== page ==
Walgreens promotes big savings via monitored oncology Rx therapy

DEERFIELD, Ill. An intensive cancer patient management program by Walgreens’ specialty pharmacy professionals could save health plan payers $2,000 to $4,000 per patient each month, the company announced.

Basing its results on a two-year internal analysis of its oral oncology cycle management program, or CMP, Walgreens Specialty Pharmacy reported Monday that the program showed potential savings of more than $3 million over an initial three-month trial period for a relatively large patient group. The savings came through “significant reductions in medication waste and greater medication persistence,” according to Walgreens.

That means that increased clinical management of cancer patients could bring big cost savings to payers, said Michael Nameth, Walgreens Specialty Pharmacy EVP. Savings can be particularly acute for cancer patients, he noted, since oral oncology agents can cost thousands of dollars a month for patients and payers.

 

“Adherence to an oral oncology program can be challenging for any individual,” Nameth said. “Our team of healthcare providers can help patients manage their treatment program to try to achieve the best outcome at the lowest cost for them, their families and any involved payers.”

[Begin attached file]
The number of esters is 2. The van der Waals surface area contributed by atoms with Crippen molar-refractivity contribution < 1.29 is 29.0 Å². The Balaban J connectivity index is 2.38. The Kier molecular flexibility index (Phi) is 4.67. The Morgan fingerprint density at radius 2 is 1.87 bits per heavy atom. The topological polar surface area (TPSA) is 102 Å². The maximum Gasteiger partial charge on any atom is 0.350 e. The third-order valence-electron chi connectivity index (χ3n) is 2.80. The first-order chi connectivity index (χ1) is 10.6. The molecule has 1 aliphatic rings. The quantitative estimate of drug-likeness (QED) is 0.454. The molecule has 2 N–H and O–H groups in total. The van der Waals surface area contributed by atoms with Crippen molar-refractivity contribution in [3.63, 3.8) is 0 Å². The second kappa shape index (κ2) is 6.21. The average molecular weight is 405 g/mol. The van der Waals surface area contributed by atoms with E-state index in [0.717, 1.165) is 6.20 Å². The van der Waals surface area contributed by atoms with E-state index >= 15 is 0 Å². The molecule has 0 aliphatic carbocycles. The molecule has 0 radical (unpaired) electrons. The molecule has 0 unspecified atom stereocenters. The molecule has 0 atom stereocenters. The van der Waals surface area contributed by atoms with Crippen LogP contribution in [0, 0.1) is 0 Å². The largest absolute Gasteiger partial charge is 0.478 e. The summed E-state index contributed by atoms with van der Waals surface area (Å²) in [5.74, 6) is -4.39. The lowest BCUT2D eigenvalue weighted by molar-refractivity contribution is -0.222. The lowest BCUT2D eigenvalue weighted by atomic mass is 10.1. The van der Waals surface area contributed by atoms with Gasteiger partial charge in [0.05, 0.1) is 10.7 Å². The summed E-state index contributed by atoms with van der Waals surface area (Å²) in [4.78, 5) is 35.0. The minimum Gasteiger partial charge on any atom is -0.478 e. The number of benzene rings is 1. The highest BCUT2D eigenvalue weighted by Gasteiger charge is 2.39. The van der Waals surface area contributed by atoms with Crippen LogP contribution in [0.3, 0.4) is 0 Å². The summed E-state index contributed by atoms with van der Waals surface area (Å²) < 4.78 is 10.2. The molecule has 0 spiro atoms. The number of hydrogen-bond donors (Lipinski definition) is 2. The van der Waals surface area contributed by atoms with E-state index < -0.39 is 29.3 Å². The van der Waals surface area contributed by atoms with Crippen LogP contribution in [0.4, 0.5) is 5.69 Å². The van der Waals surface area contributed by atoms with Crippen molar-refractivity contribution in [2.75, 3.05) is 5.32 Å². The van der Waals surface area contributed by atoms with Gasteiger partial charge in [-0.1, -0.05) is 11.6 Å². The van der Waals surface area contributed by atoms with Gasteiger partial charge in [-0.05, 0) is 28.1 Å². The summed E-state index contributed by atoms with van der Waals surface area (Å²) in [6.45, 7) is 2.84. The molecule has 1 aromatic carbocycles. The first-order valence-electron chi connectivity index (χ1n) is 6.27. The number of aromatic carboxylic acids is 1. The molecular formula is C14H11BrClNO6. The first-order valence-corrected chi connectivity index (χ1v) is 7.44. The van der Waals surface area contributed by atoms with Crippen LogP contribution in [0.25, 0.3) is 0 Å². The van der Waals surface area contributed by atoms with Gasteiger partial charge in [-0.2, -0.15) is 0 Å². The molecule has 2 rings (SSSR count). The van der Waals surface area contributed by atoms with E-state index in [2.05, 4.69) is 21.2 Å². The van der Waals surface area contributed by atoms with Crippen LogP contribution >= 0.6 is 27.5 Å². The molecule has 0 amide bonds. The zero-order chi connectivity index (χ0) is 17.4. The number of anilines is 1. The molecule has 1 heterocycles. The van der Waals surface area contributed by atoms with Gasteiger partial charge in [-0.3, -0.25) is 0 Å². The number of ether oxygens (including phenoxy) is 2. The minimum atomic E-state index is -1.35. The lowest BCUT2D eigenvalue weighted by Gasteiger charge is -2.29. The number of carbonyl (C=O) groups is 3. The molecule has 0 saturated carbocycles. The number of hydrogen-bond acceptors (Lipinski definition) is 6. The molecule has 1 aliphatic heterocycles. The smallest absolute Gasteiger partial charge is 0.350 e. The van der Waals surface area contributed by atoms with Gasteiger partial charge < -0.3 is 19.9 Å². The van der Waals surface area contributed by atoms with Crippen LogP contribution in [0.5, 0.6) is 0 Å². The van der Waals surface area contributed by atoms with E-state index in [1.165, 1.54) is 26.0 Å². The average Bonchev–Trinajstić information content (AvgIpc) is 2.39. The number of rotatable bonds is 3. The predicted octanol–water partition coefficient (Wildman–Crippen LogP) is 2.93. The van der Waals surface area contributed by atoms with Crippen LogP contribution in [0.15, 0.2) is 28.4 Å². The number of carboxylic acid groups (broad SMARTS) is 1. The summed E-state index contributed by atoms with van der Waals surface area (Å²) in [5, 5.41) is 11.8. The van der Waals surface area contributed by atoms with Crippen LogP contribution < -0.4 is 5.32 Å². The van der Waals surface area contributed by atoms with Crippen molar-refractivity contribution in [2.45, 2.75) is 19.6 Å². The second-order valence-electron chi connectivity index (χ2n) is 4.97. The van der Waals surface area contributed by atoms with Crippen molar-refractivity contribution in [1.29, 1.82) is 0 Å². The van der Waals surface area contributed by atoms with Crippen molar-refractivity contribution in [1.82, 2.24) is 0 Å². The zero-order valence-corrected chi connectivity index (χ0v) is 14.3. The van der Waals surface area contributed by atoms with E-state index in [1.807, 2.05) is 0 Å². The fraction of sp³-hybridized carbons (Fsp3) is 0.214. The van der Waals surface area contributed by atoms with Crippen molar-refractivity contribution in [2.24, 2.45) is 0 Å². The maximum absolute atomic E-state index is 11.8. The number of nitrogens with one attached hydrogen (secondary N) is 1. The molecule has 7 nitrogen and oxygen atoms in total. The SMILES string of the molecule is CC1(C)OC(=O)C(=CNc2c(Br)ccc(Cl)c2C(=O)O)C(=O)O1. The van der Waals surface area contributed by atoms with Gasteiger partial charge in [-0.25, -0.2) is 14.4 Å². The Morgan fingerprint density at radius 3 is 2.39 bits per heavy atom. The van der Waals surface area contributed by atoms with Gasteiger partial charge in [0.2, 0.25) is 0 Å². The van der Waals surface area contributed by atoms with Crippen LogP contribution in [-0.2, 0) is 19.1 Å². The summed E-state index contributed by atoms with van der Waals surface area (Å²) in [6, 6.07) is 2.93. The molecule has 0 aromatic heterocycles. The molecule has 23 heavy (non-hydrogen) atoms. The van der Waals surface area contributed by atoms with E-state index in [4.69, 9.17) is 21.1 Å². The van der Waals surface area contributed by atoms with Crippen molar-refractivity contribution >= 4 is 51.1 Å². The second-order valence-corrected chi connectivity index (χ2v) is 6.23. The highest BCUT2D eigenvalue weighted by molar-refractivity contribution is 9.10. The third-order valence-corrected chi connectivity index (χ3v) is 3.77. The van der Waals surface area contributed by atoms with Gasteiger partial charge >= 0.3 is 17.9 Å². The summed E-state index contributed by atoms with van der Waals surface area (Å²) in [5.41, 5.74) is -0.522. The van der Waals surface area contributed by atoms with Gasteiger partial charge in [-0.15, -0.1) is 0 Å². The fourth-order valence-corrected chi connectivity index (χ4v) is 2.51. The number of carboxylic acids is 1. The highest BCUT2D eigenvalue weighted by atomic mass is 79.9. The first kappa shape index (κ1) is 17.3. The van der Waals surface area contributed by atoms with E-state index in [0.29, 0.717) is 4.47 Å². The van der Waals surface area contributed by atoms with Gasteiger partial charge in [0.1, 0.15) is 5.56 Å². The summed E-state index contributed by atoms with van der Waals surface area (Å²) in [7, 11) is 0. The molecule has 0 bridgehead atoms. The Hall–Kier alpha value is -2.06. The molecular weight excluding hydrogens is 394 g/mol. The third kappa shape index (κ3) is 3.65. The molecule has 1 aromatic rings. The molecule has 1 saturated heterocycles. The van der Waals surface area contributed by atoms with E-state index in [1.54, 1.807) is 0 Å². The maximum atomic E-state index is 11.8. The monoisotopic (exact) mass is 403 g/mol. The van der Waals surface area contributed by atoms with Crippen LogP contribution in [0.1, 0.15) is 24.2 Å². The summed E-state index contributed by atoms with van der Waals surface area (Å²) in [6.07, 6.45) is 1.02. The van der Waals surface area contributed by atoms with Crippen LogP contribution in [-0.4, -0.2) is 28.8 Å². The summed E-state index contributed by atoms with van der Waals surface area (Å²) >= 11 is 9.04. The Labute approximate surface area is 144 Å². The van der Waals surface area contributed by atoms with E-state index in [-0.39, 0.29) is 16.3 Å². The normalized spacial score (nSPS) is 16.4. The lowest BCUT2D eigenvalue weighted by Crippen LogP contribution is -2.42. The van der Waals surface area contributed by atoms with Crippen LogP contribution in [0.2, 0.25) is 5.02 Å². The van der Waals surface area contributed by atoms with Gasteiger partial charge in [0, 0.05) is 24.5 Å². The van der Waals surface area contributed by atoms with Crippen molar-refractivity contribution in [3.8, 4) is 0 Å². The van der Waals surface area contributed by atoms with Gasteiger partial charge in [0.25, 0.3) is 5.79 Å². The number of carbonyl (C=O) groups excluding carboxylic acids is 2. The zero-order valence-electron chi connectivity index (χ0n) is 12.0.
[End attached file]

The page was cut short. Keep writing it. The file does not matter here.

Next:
Behind that assertion: the intensively monitored application of CMP by Walgreens specialty pharmacists and oncology nurses to a group of 1,740 patients between June 1, 2008, and June 30, 2010. The CMP program is designed to provide clinical management and support to patients while mitigating costs associated with oral oncology agents, Walgreens said.

 

 

“Both indirect and direct CMP savings were achieved through increased clinical management … as well as a monitored dispensing program,” the company reported.

 

 

Such programs are needed, Walgreens added, because “Oral oncology medications can go to waste because patients may struggle to complete a full month of drug therapy due to side effects or disease progression.”

 

 

The answer, according to the company, is a cycle-management approach to medication therapy for cancer patients. “With monitored dispensing, medication is dispensed to patients in a partial month’s supply to ensure a mid-cycle assessment by a clinician,” Walgreens noted. “The mid-cycle assessment offers an opportunity for the gathering and relaying of actionable information to a patient’s physician, which can lead to medication therapy regime changes or discontinuation of therapy without medication waste.”

 

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